Chop Down the Tree, Plant a New One

Oak Tree Restaurant (900 N. Michigan Ave.; 312-751-1988), a Chicago institution that has held court in the Bloomingdale’s building for 18 years, has closed for three months so the space can be gutted and reintroduced on October 1st as Oak Tree Restaurant & Bakery. “It’s a little tired, design-wise,” says Hale DeMar, the owner. “It’s a very, very sophisticated neighborhood, and we are going to provide a new environment: stylish, urban, cosmopolitan.” The straight-up American menu of sandwiches, soups, salads, and breakfast all day, will remain, plus dinner will be served. DeMar also promises a “healthier consciousness,” and a European artisan bakery with breads made on site.


“I cook with wine; sometimes I even add it to the food.” –W. C. Fields (1880-1946), American humorist and actor

4 Questions for Andrés Lara

Lara, a Skokie native, French Pastry School graduate, and veteran of kitchens from China to Denmark to El Bulli in Roses, Spain, is the new pastry chef at NoMI (Park Hyatt Chicago, 800 N. Michigan Ave.; 312-239-4030).

D: What is it about desserts that intrigues you?
AL: I’m not into the savory side. I’ll try anything once, but the thought of having to work with raw products and things that are dead doesn’t appeal to me. With desserts, you are working with things that are very much alive.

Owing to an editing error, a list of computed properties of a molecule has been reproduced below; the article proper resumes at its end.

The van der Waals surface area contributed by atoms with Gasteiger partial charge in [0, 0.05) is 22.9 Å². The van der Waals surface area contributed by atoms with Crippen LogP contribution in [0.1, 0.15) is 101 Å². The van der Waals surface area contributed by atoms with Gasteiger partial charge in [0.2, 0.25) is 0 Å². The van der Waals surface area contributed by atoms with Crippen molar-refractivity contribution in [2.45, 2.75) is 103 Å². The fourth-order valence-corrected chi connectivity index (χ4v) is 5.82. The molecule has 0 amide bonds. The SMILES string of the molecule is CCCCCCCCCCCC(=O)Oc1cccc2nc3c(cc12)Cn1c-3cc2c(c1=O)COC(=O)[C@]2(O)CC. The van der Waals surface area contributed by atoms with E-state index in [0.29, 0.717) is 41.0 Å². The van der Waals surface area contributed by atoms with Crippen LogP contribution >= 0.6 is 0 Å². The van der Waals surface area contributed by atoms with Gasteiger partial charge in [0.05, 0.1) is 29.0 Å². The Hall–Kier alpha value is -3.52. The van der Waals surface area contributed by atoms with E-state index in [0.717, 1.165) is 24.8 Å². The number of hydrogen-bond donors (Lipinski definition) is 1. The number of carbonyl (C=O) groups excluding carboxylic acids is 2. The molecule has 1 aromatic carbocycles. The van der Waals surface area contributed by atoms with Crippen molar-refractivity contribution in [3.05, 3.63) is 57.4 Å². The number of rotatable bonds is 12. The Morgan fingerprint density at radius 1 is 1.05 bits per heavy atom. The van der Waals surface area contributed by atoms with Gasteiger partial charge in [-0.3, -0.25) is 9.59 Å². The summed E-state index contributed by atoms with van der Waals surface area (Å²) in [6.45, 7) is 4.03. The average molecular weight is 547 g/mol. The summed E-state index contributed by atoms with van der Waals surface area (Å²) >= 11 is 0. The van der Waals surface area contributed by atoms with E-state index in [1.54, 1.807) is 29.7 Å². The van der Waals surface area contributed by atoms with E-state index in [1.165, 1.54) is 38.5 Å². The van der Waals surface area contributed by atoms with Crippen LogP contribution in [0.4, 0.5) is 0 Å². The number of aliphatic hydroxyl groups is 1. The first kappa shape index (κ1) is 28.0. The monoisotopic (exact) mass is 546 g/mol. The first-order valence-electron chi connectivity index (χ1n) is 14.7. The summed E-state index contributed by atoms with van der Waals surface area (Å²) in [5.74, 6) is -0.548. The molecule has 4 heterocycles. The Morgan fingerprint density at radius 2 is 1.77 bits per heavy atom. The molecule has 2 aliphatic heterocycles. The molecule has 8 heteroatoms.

D: How would you describe your desserts?
AL: The style is very modern but more than anything we try to make them look alive. Do not like them to be stacked in squares. They should look like something from your garden or something that just fell out of a tree and looks naturally beautiful.

D: What can we look forward to this summer at NoMI?
AL: My favorite dessert is called the apricot pearl [$10]. It mimics oysters and pearls but it’s a half-roasted apricot, and where the pit used to be, there’s an organic whole yogurt sphere with tarragon dust. Once you break [the sphere], it oozes out onto the plate as a sauce. That goes with fromage blanc sorbet, micro tarragon, and edible orchids.

D: Is this a brand-new idea?
AL: Yes, brand new. It started with an idea of corn and peaches. A few frustrating weeks later, it turned into apricot and tarragon.

Hot Topic

Isaac Yoon, the Korean-born owner of Shabu House (8257 W. Golf Rd., Niles; 847-470-1700), can’t stop talking about his 75-seat spot. “This is a special food,” he says. “You don’t need a chef, a special man working in the kitchen. Because this is a cook-it-yourself for the customers. Every seat has a cooker built in. We serve 13 different kinds of vegetables for everybody, and three varieties of beef. We have special Korean dishes, and special dessert: paz. It’s a fried sweet potato with natural sugar syrup—very crispy, just like a candy.” Yoon, a former businessman, has plans to franchise the shabu-shabu concept and take it to Naperville, Gurnee, and downtown Chicago.

He Said It

“I see people who come in for breakfast on Thursday and I will see them again for dinner that night. But in the restaurant business, you can never have enough business. If there’s not a line out the door, there’s not enough business.” –Mike Dixon, owner of Nosh (211 James St., Geneva; 630-845-1570), which recently added an “eclectic American small-plates” dinner three nights a week to its breakfast and lunch hours